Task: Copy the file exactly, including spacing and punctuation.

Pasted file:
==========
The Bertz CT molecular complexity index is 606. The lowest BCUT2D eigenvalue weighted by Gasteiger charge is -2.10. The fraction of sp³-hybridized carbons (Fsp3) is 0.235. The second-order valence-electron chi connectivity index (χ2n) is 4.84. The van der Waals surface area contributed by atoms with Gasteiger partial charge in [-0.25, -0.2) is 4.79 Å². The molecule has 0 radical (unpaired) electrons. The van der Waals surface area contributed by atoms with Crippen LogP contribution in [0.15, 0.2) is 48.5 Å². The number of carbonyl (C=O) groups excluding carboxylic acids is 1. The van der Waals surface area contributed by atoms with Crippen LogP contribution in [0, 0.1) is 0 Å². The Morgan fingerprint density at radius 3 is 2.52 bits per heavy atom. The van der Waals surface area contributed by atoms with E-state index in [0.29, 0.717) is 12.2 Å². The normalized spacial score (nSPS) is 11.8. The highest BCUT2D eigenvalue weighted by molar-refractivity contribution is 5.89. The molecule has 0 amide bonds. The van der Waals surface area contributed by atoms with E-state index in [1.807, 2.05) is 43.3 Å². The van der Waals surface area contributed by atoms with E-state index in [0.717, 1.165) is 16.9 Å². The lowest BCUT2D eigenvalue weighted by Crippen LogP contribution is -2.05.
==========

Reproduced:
The Bertz CT molecular complexity index is 606. The lowest BCUT2D eigenvalue weighted by Gasteiger charge is -2.10. The fraction of sp³-hybridized carbons (Fsp3) is 0.235. The second-order valence-electron chi connectivity index (χ2n) is 4.84. The van der Waals surface area contributed by atoms with Gasteiger partial charge in [-0.25, -0.2) is 4.79 Å². The molecule has 0 radical (unpaired) electrons. The van der Waals surface area contributed by atoms with Crippen LogP contribution in [0.15, 0.2) is 48.5 Å². The number of carbonyl (C=O) groups excluding carboxylic acids is 1. The van der Waals surface area contributed by atoms with Crippen LogP contribution in [0, 0.1) is 0 Å². The Morgan fingerprint density at radius 3 is 2.52 bits per heavy atom. The van der Waals surface area contributed by atoms with E-state index in [0.29, 0.717) is 12.2 Å². The normalized spacial score (nSPS) is 11.8. The highest BCUT2D eigenvalue weighted by molar-refractivity contribution is 5.89. The molecule has 0 amide bonds. The van der Waals surface area contributed by atoms with E-state index in [1.807, 2.05) is 43.3 Å². The van der Waals surface area contributed by atoms with E-state index in [0.717, 1.165) is 16.9 Å². The lowest BCUT2D eigenvalue weighted by Crippen LogP contribution is -2.05.